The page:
Dangers of Norovirus in Raw Shellfish

Shellfish (oysters, clams, mussels) pose the greatest risk to be contaminated with norovirus; there is no way to detect a contaminated oyster, clam, or mussel from a safe one.

Because shellfish are filter feeders and concentrate virus particles present in their environment, shellfish become contaminated when their waters are polluted with raw sewage.

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2018 Contaminated Oyster Norovirus Outbreak

2018 multi-state outbreak of Norovirus illnesses was associated with contaminated oysters harvested in Baynes Sound, British Columbia, Canada,  and were distributed to AK, CA, FL, HI, IL, MA, NY, and WA. The contamination was determined to be human sewage in the marine environment.

According to the the Public Health Agency of Canada, a total of 176 cases of gastrointestinal illness linked to oyster consumption were reported in three provinces: British Columbia (137), Alberta (14), and Ontario (25). No deaths were reported. Individuals became sick between mid-March and mid-April 2018.

The California Department of Public Health (CDPH) reported approximately 100 individuals reported illness after they consumed raw British Columbia oysters sold by restaurants and retailers throughout the state.

Although the outbreak appears to be over, this outbreak is a reminder that oysters are a known risk for causing food-related illness if consumed as a raw product.

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Oysters can cause food-related illness if eaten raw, particularly in people with compromised immune systems. Food contaminated with noroviruses may look, smell, and taste normal.

Norovirus infection can be prevented through attention to proper sanitation and cooking procedures.

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What is norovirus?

Norovirus is a highly contagious virus that can cause viral gastroenteritis, often called “food poisoning” or the “stomach flu.” Eating raw or partially cooked shellfish can cause norovirus infection.

How do shellfish become contaminated with norovirus?

Norovirus makes its way into the marine environment through untreated human sewage (poop) and vomit. This may come from leaky septic systems, faulty waste water treatment plants, boaters, or beach-goers. Shellfish are filter feeders, which means they filter seawater through their bodies to get food floating in the water. When norovirus particles are in the water, shellfish can accumulate the virus in their bodies.

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What types of shellfish are affected?

All bivalve shellfish such as clams, geoducks, mussels, scallops, and oysters can transmit norovirus. Illness outbreaks are most often linked to oysters because they are commonly eaten raw.

What are the symptoms of norovirus?

The most common symptoms of norovirus are stomach pain, projectile vomiting, and severe diarrhea. Other symptoms may include fever, headache, and body aches. Some people can be infected with norovirus and have no symptoms. Good hygiene and hand washing, especially after using the bathroom and when handling food, are important to help limit the spread of norovirus.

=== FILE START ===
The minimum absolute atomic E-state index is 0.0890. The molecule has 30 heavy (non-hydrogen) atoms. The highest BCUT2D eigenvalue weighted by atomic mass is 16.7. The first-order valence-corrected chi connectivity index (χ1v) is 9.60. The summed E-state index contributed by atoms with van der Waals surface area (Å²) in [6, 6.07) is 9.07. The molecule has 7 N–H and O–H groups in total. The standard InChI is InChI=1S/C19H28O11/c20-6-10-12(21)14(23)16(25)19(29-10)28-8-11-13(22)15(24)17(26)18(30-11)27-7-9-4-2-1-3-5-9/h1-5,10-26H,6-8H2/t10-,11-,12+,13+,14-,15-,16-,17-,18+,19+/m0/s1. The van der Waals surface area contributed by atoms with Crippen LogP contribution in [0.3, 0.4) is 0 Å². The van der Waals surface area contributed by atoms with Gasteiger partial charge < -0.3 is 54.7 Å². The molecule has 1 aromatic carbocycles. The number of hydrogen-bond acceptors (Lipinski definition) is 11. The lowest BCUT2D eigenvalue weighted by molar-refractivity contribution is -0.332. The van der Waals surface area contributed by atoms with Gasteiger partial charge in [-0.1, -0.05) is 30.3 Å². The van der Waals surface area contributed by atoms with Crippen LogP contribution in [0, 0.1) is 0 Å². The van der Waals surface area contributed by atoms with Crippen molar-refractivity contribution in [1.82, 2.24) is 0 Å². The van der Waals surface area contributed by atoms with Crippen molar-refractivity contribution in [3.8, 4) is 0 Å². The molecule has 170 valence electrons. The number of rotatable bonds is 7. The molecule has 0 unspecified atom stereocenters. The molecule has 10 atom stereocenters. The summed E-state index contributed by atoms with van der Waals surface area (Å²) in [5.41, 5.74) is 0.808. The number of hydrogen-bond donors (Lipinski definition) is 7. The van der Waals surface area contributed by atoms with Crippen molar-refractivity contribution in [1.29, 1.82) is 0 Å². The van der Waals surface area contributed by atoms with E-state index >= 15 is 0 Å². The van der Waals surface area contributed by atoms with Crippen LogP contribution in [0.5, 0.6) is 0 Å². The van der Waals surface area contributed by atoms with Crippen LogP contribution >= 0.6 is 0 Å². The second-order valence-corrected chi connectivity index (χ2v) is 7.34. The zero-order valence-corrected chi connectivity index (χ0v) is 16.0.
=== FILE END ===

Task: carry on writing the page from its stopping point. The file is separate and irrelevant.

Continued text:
How soon do symptoms appear?

Symptoms usually appear 24-48 hours after being exposed to the virus. Sometimes symptoms appear as early as 12 hours after exposure. Most people recover in 1 to 3 days.

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Who is most at risk?

Anyone can get norovirus. Young children, the elderly, and anyone who already has other illnesses may experience longer, more serious illness, and rarely, death.

People who eat raw oysters or undercooked shellfish are at higher risk of a norovirus illness. Norovirus persists longer in colder marine water and we tend to see more shellfish-related norovirus illnesses in November through March.

Cooking Raw Shellfish to Enure Safety

To ensure proper food safety, raw shellfish must be cooked to an internal temperature of at least 145°F or 15 seconds. Since it is often impractical to use a food thermometer to check the temperature of cooked shellfish, here are some tips and recommended ways to cook shellfish safely:

  • Shucked shellfish (clams, mussels and oysters without shells) become plump and opaque when cooked thoroughly and the edges of the oysters start to curl. The FDA suggests boiling shucked oysters for 3 minutes, frying them in oil at 375°F for 10 minutes, or baking them at 450°F for 10 minutes.
  • Clams, mussels and oysters in the shell will open when cooked. The FDA suggests steaming oysters for 4 to 9 minutes or boiling them for 3 to 5 minutes after they open.
  • Scallops turn milky white or opaque and firm. Depending on size, scallops take 3 to 4 minutes to cook thoroughly.
  • Boiled lobster turns bright red. Allow 5 to 6 minutes – start timing the lobster when the water comes back to a full boil.
  • Shrimp turn pink and firm. Depending on the size, it takes from 3 to 5 minutes to boil or steam 1 pound of medium size shrimp in the shell.
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Additional Precautions

Norovirus can also be transmitted by ill individuals and are able to survive relatively high levels of chlorine and varying temperatures. Cleaning and disinfecting practices are the key to preventing further illnesses in your home.